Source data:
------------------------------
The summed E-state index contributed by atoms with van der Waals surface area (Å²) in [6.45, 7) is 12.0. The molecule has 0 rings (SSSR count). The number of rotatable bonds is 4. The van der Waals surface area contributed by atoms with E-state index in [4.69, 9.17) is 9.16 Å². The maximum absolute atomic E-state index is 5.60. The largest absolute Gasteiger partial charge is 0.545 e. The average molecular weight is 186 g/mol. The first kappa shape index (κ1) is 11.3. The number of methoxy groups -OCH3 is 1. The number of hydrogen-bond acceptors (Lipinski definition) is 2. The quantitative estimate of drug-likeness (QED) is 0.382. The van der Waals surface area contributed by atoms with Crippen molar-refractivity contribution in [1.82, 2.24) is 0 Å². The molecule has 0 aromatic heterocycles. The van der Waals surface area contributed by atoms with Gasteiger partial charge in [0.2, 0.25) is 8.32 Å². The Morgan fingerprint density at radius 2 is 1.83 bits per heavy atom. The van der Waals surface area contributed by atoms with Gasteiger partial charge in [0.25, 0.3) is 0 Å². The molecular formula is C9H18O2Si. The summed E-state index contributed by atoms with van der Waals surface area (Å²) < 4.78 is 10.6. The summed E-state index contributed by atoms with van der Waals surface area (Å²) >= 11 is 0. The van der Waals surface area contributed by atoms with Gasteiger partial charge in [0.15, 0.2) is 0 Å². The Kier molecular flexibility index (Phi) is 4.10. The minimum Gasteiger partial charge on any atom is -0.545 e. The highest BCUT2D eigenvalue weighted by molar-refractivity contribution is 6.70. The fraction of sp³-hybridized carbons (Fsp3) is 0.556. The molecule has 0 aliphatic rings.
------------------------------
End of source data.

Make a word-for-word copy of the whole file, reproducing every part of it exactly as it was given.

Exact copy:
The summed E-state index contributed by atoms with van der Waals surface area (Å²) in [6.45, 7) is 12.0. The molecule has 0 rings (SSSR count). The number of rotatable bonds is 4. The van der Waals surface area contributed by atoms with E-state index in [4.69, 9.17) is 9.16 Å². The maximum absolute atomic E-state index is 5.60. The largest absolute Gasteiger partial charge is 0.545 e. The average molecular weight is 186 g/mol. The first kappa shape index (κ1) is 11.3. The number of methoxy groups -OCH3 is 1. The number of hydrogen-bond acceptors (Lipinski definition) is 2. The quantitative estimate of drug-likeness (QED) is 0.382. The van der Waals surface area contributed by atoms with Crippen molar-refractivity contribution in [1.82, 2.24) is 0 Å². The molecule has 0 aromatic heterocycles. The van der Waals surface area contributed by atoms with Gasteiger partial charge in [0.2, 0.25) is 8.32 Å². The Morgan fingerprint density at radius 2 is 1.83 bits per heavy atom. The van der Waals surface area contributed by atoms with Gasteiger partial charge in [0.25, 0.3) is 0 Å². The molecular formula is C9H18O2Si. The summed E-state index contributed by atoms with van der Waals surface area (Å²) < 4.78 is 10.6. The summed E-state index contributed by atoms with van der Waals surface area (Å²) >= 11 is 0. The van der Waals surface area contributed by atoms with Gasteiger partial charge in [0.15, 0.2) is 0 Å². The Kier molecular flexibility index (Phi) is 4.10. The minimum Gasteiger partial charge on any atom is -0.545 e. The highest BCUT2D eigenvalue weighted by molar-refractivity contribution is 6.70. The fraction of sp³-hybridized carbons (Fsp3) is 0.556. The molecule has 0 aliphatic rings.